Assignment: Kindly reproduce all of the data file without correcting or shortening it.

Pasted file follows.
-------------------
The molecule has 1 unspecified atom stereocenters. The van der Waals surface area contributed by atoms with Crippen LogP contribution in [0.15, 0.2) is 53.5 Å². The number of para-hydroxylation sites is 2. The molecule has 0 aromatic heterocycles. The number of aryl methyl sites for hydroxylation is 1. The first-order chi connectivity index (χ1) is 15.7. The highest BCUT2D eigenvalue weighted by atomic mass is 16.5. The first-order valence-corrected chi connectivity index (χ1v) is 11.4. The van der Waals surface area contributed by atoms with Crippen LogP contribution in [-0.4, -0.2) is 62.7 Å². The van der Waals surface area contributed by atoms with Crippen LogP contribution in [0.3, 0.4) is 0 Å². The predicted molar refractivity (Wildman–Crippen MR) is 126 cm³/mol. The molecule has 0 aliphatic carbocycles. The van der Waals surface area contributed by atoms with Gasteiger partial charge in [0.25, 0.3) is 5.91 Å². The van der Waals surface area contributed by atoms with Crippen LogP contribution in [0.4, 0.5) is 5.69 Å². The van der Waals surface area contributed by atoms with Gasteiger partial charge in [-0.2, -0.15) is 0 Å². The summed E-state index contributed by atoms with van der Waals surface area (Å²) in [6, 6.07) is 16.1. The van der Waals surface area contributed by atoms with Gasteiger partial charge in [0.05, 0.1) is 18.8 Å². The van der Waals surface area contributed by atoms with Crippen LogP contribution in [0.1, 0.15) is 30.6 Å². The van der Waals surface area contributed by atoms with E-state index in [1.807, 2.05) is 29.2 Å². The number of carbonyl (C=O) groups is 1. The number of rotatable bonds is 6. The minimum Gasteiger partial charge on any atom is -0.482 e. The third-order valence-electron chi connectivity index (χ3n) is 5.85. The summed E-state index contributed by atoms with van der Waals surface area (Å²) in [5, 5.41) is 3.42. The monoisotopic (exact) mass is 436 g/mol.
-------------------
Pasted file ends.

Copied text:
The molecule has 1 unspecified atom stereocenters. The van der Waals surface area contributed by atoms with Crippen LogP contribution in [0.15, 0.2) is 53.5 Å². The number of para-hydroxylation sites is 2. The molecule has 0 aromatic heterocycles. The number of aryl methyl sites for hydroxylation is 1. The first-order chi connectivity index (χ1) is 15.7. The highest BCUT2D eigenvalue weighted by atomic mass is 16.5. The first-order valence-corrected chi connectivity index (χ1v) is 11.4. The van der Waals surface area contributed by atoms with Crippen LogP contribution in [-0.4, -0.2) is 62.7 Å². The van der Waals surface area contributed by atoms with Crippen LogP contribution in [0.3, 0.4) is 0 Å². The predicted molar refractivity (Wildman–Crippen MR) is 126 cm³/mol. The molecule has 0 aliphatic carbocycles. The van der Waals surface area contributed by atoms with Gasteiger partial charge in [0.25, 0.3) is 5.91 Å². The van der Waals surface area contributed by atoms with Crippen LogP contribution in [0.4, 0.5) is 5.69 Å². The van der Waals surface area contributed by atoms with Gasteiger partial charge in [-0.2, -0.15) is 0 Å². The summed E-state index contributed by atoms with van der Waals surface area (Å²) in [6, 6.07) is 16.1. The van der Waals surface area contributed by atoms with Gasteiger partial charge in [0.05, 0.1) is 18.8 Å². The van der Waals surface area contributed by atoms with Crippen LogP contribution in [0.1, 0.15) is 30.6 Å². The van der Waals surface area contributed by atoms with E-state index in [1.807, 2.05) is 29.2 Å². The number of carbonyl (C=O) groups is 1. The number of rotatable bonds is 6. The minimum Gasteiger partial charge on any atom is -0.482 e. The third-order valence-electron chi connectivity index (χ3n) is 5.85. The summed E-state index contributed by atoms with van der Waals surface area (Å²) in [5, 5.41) is 3.42. The monoisotopic (exact) mass is 436 g/mol.